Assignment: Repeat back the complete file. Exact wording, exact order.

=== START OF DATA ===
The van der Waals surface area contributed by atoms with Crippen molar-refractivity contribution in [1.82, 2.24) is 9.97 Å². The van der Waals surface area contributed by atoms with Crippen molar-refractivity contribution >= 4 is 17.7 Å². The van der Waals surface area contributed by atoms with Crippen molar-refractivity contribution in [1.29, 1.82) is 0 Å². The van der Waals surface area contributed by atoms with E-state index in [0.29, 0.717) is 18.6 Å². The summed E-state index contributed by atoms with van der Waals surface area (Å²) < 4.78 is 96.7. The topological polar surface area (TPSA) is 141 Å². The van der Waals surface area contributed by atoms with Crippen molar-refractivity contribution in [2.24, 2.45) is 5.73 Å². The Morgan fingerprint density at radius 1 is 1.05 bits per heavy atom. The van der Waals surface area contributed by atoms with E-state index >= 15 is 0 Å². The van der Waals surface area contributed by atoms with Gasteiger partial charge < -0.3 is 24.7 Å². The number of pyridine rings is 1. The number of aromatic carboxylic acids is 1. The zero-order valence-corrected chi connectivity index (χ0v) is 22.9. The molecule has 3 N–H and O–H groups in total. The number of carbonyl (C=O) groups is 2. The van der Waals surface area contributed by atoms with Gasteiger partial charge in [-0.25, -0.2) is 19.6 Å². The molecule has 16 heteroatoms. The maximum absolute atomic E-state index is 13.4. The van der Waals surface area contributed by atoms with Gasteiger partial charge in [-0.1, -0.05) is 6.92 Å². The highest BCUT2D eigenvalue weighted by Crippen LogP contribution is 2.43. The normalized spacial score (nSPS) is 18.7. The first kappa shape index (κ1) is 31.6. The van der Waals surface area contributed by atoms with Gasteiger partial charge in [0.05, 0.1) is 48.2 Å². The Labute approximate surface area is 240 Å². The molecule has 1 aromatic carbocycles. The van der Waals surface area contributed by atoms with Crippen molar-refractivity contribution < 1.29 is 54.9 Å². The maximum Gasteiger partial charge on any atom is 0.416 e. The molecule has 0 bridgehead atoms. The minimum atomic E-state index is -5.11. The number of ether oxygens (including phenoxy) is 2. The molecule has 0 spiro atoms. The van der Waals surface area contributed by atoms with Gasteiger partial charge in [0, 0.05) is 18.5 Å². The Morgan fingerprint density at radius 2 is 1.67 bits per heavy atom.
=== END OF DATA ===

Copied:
The van der Waals surface area contributed by atoms with Crippen molar-refractivity contribution in [1.82, 2.24) is 9.97 Å². The van der Waals surface area contributed by atoms with Crippen molar-refractivity contribution >= 4 is 17.7 Å². The van der Waals surface area contributed by atoms with Crippen molar-refractivity contribution in [1.29, 1.82) is 0 Å². The van der Waals surface area contributed by atoms with E-state index in [0.29, 0.717) is 18.6 Å². The summed E-state index contributed by atoms with van der Waals surface area (Å²) < 4.78 is 96.7. The topological polar surface area (TPSA) is 141 Å². The van der Waals surface area contributed by atoms with Crippen molar-refractivity contribution in [2.24, 2.45) is 5.73 Å². The Morgan fingerprint density at radius 1 is 1.05 bits per heavy atom. The van der Waals surface area contributed by atoms with E-state index >= 15 is 0 Å². The van der Waals surface area contributed by atoms with Gasteiger partial charge < -0.3 is 24.7 Å². The number of pyridine rings is 1. The number of aromatic carboxylic acids is 1. The zero-order valence-corrected chi connectivity index (χ0v) is 22.9. The molecule has 3 N–H and O–H groups in total. The number of carbonyl (C=O) groups is 2. The van der Waals surface area contributed by atoms with Gasteiger partial charge in [-0.25, -0.2) is 19.6 Å². The molecule has 16 heteroatoms. The maximum absolute atomic E-state index is 13.4. The van der Waals surface area contributed by atoms with Gasteiger partial charge in [-0.1, -0.05) is 6.92 Å². The highest BCUT2D eigenvalue weighted by Crippen LogP contribution is 2.43. The normalized spacial score (nSPS) is 18.7. The first kappa shape index (κ1) is 31.6. The van der Waals surface area contributed by atoms with Gasteiger partial charge in [0.05, 0.1) is 48.2 Å². The Labute approximate surface area is 240 Å². The molecule has 1 aromatic carbocycles. The van der Waals surface area contributed by atoms with Crippen molar-refractivity contribution < 1.29 is 54.9 Å². The maximum Gasteiger partial charge on any atom is 0.416 e. The molecule has 0 bridgehead atoms. The minimum atomic E-state index is -5.11. The number of ether oxygens (including phenoxy) is 2. The molecule has 0 spiro atoms. The van der Waals surface area contributed by atoms with Gasteiger partial charge in [0, 0.05) is 18.5 Å². The Morgan fingerprint density at radius 2 is 1.67 bits per heavy atom.